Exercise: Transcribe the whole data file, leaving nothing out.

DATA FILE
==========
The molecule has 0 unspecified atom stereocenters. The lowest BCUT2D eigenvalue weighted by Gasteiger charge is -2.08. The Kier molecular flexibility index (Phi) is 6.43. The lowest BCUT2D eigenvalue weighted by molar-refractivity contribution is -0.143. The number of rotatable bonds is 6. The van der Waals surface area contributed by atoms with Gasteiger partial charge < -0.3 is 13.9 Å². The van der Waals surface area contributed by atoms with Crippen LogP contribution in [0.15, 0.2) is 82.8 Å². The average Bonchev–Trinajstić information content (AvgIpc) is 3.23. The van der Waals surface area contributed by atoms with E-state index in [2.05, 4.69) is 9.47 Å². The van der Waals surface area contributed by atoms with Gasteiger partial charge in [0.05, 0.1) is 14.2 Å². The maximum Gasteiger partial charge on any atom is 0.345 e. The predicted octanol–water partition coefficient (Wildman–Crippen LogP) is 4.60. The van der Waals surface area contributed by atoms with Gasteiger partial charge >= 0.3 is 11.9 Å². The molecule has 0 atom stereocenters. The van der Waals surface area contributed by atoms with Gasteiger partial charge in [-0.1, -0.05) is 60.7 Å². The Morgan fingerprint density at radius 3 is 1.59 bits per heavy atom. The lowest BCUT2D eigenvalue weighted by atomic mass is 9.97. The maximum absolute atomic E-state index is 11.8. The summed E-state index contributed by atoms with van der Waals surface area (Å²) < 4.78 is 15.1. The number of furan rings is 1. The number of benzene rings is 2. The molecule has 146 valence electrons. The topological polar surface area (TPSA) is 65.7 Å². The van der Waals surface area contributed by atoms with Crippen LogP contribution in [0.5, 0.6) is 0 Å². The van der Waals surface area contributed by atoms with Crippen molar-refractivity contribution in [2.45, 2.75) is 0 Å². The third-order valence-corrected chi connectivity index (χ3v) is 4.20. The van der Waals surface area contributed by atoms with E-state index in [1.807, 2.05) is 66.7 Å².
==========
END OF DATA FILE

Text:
The molecule has 0 unspecified atom stereocenters. The lowest BCUT2D eigenvalue weighted by Gasteiger charge is -2.08. The Kier molecular flexibility index (Phi) is 6.43. The lowest BCUT2D eigenvalue weighted by molar-refractivity contribution is -0.143. The number of rotatable bonds is 6. The van der Waals surface area contributed by atoms with Gasteiger partial charge < -0.3 is 13.9 Å². The van der Waals surface area contributed by atoms with Crippen LogP contribution in [0.15, 0.2) is 82.8 Å². The average Bonchev–Trinajstić information content (AvgIpc) is 3.23. The van der Waals surface area contributed by atoms with E-state index in [2.05, 4.69) is 9.47 Å². The van der Waals surface area contributed by atoms with Gasteiger partial charge in [0.05, 0.1) is 14.2 Å². The maximum Gasteiger partial charge on any atom is 0.345 e. The predicted octanol–water partition coefficient (Wildman–Crippen LogP) is 4.60. The van der Waals surface area contributed by atoms with Gasteiger partial charge >= 0.3 is 11.9 Å². The molecule has 0 atom stereocenters. The van der Waals surface area contributed by atoms with Gasteiger partial charge in [-0.1, -0.05) is 60.7 Å². The Morgan fingerprint density at radius 3 is 1.59 bits per heavy atom. The lowest BCUT2D eigenvalue weighted by atomic mass is 9.97. The maximum absolute atomic E-state index is 11.8. The summed E-state index contributed by atoms with van der Waals surface area (Å²) < 4.78 is 15.1. The number of furan rings is 1. The number of benzene rings is 2. The molecule has 146 valence electrons. The topological polar surface area (TPSA) is 65.7 Å². The van der Waals surface area contributed by atoms with Crippen LogP contribution in [0.5, 0.6) is 0 Å². The van der Waals surface area contributed by atoms with Crippen molar-refractivity contribution in [2.45, 2.75) is 0 Å². The third-order valence-corrected chi connectivity index (χ3v) is 4.20. The van der Waals surface area contributed by atoms with E-state index in [1.807, 2.05) is 66.7 Å².